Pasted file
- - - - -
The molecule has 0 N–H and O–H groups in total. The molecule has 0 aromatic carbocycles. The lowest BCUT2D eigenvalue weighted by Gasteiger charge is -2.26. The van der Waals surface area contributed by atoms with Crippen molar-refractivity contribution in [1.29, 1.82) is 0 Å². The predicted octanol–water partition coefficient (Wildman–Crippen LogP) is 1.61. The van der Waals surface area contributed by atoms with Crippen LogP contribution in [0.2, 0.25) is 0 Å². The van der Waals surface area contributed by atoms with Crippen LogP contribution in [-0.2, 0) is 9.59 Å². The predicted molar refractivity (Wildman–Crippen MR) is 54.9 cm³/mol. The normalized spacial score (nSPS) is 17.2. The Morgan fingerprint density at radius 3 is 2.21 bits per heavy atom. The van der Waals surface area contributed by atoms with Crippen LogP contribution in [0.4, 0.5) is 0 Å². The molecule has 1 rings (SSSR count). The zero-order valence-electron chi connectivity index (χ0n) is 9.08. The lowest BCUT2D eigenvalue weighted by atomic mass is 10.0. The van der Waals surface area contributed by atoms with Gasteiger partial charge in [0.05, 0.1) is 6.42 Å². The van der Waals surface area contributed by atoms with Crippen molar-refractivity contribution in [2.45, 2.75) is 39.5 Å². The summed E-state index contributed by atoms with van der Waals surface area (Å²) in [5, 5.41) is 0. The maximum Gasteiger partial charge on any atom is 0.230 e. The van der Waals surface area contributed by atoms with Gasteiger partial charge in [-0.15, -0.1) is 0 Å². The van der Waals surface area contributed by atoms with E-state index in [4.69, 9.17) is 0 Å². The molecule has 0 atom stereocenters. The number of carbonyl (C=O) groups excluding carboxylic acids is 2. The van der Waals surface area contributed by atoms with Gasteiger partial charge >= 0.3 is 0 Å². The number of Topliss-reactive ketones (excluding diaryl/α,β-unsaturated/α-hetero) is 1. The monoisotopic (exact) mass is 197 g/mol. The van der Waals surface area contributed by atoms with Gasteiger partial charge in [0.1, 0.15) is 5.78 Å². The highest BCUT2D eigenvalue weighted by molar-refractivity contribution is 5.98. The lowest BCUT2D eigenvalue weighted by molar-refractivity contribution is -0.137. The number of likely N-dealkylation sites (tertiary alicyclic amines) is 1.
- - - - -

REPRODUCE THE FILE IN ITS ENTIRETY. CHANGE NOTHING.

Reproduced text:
The molecule has 0 N–H and O–H groups in total. The molecule has 0 aromatic carbocycles. The lowest BCUT2D eigenvalue weighted by Gasteiger charge is -2.26. The van der Waals surface area contributed by atoms with Crippen molar-refractivity contribution in [1.29, 1.82) is 0 Å². The predicted octanol–water partition coefficient (Wildman–Crippen LogP) is 1.61. The van der Waals surface area contributed by atoms with Crippen LogP contribution in [0.2, 0.25) is 0 Å². The van der Waals surface area contributed by atoms with Crippen LogP contribution in [-0.2, 0) is 9.59 Å². The predicted molar refractivity (Wildman–Crippen MR) is 54.9 cm³/mol. The normalized spacial score (nSPS) is 17.2. The Morgan fingerprint density at radius 3 is 2.21 bits per heavy atom. The van der Waals surface area contributed by atoms with Crippen LogP contribution in [0.4, 0.5) is 0 Å². The molecule has 1 rings (SSSR count). The zero-order valence-electron chi connectivity index (χ0n) is 9.08. The lowest BCUT2D eigenvalue weighted by atomic mass is 10.0. The van der Waals surface area contributed by atoms with Gasteiger partial charge in [0.05, 0.1) is 6.42 Å². The van der Waals surface area contributed by atoms with Crippen molar-refractivity contribution in [2.45, 2.75) is 39.5 Å². The summed E-state index contributed by atoms with van der Waals surface area (Å²) in [5, 5.41) is 0. The maximum Gasteiger partial charge on any atom is 0.230 e. The van der Waals surface area contributed by atoms with Gasteiger partial charge in [-0.15, -0.1) is 0 Å². The van der Waals surface area contributed by atoms with E-state index in [4.69, 9.17) is 0 Å². The molecule has 0 atom stereocenters. The number of carbonyl (C=O) groups excluding carboxylic acids is 2. The van der Waals surface area contributed by atoms with Gasteiger partial charge >= 0.3 is 0 Å². The number of Topliss-reactive ketones (excluding diaryl/α,β-unsaturated/α-hetero) is 1. The monoisotopic (exact) mass is 197 g/mol. The van der Waals surface area contributed by atoms with Gasteiger partial charge in [0.1, 0.15) is 5.78 Å². The highest BCUT2D eigenvalue weighted by molar-refractivity contribution is 5.98. The lowest BCUT2D eigenvalue weighted by molar-refractivity contribution is -0.137. The number of likely N-dealkylation sites (tertiary alicyclic amines) is 1.